Wednesday, August 31, 2011

Gramma's Things

While going through my late Grandmother's things, my mother found a lot of handiwork that Gramma had done, or partially done. After hearing about 23 Sandy Gallery's recent Uncommon Threads call, I used one of Gramma's unfinished crocheted pieces to make this book (although it isn't part of the exhibit, it was that call for entries that prompted me to it).

The 'pages' of my book are made of book board, covered with the pages of one of her old Crochet & Tatting pattern books. I added a little narrative to the pages about my grandmother's things.

As you can see from these next two photos, the book structure allows it to open like a standard codex, or as an accordion.

It can be opened both ways because it is constructed like the old Jacob's Ladder toys. I even made a little video here to show the fun part, how it can be an endless ladder even though it consists of only six panels, er, pages.

Sunday, August 28, 2011

Marbling Larger Papers

Until recently, I was only marbling small sheets of paper, about 9x12. People often asked if I could do larger sheets but my equipment prevented me from going bigger. Last time I was marbling, though, I found a container that I could use to try some larger sheets. I ruined several sheets immediately - switching from laying down a 9x12 piece of paper, to a 16x24 piece of paper, was not an instant transition! Suddenly it felt like I'd never done it before and I had to learn the technique all over again. After some practice, though, I did successfully produce several large sheets. These images are scans of the larger sheets - the scans show only a 9x12 area, though, since that's the size of my scanner bed.

Friday, August 26, 2011

flickr friday - RED

Another Friday, and about 85 pictures tagged with RED. Apparently it's a popular colour in my work! I do like red, actually, and this selection includes many shades of red - since, sometimes burgundy is red...etc. Follow the RED link to see them all. Or, here are a few of them, randomly selected using the Flickr badge tool:

Wednesday, August 24, 2011

Secret Belgian Binding -> Criss Cross Binding

As I mentioned a couple months ago, it is now known that the 'Secret Belgian binding' was invented by Anne Goy in the 1980s. It is not an obscure historical binding as many people thought. I had a little note directly from Anne after I posted here, and she says that she wants this binding to be called "Criss Cross binding" -- rather than the secret Belgian Binding. It's going to be hard to convince people to change their name for this structure, I think, but I wanted to share that information so that we can at least make an effort to call it by its proper name!

Friday, August 19, 2011

flickr friday - YELLOW

I like using the tags on Flickr. It's a great way to categorize and it's a very librarian-type-thing to do. There are about 57 photos in my Flickr photo pool right now, that I have tagged with YELLOW. Follow the YELLOW link to see them all. Or, here are a few of them, randomly selected using the Flickr badge tool:

Friday, August 12, 2011

Guest Blogger Fran Kovac, on 6th Century Coptic Binding

Fran Kovac is a bookbinder in Columbus, Ohio, and teaches basic bookbinding techniques at the Morgan Conservatory in Cleveland, Ohio. She is ridiculously camera-shy, but has allowed me to to use a picture of her fingers sewing a link-stitch endband, very much like the endband for the Coptic structure she describes here.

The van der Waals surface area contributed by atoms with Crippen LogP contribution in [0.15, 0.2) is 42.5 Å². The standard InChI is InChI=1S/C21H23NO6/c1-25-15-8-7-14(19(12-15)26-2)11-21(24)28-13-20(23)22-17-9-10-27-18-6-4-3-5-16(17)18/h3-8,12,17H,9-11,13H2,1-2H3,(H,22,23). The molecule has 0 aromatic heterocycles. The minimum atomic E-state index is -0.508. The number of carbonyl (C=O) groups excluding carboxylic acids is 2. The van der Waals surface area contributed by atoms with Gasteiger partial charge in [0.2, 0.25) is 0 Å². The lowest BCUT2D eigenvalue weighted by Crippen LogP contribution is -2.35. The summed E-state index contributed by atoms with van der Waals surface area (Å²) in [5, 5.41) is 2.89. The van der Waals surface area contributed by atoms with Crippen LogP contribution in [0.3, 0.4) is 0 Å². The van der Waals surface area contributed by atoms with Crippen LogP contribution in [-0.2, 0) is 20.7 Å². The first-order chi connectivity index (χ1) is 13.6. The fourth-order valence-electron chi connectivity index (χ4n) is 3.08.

I first encountered Fran's work, way back in 2006, when we were both participating in a book swap through Volcano Arts. I think she ended up with the first book that I sent. Later I acquired a couple of her marvelous books through the swap. In 2008, I attended PBI for the first time and was chatting with her when suddenly I realized it was the same person, Fran Kovac! She's been at PBI every time that I've been there - and now she's kindly agreed to write about one of her 2011 PBI classes for my blog. Thanks so much, Fran!

While Rhonda was slaving away in John Townsend's Extreme Bookbinding (see her post, below), I was spending the week with a Late 6th Century Coptic structure taught by conservator and book historian Julia Miller. This is an exquisite structure that is a recreation of an extant manuscript known as "Chester Beatty Ms. 815" but also called "Codex C." The original has a parchment textblock sewn with a link stitch at three sewing stations, on papyrus boards. The book is leather covered with an inked design, with a wide wrapping band held with a bone clasp and an attached bookmark.

We began by making our papyrus boards. Pasteboard is simply a board made by laminating sheets of paper or papyrus together. Julia pointed out that there is evidence that boards were often made with fragments, scraps, inscribed sheets and bits of leather and vellum, pressed together, and in fact, we made samples with scraps left over from class. Codex C had papyrus boards, though, so for our books, we laminated papyrus until we had boards approximately 5 mm (~3/16") thick.

We used paper for our textblock, alas, parchment being rather expensive. I added one parchment end sheet to my model for the most verisimilitude I could afford. We folded and marked our textblocks for sewing. This link stitch is recessed in the original, so we carefully cut notches in our textblock to accept the thread. The sewing is rather different than that which is usually taught today: three stations, single needle, with the thread doubled inside each signature. A note about "Coptic" sewing: historically, not all link sewn books are Coptic in origin. We commonly use the terms interchangeably, but unless what's being talked about is an actual Coptic binding, such as Codex C, we should probably use the term "unsupported link stitch."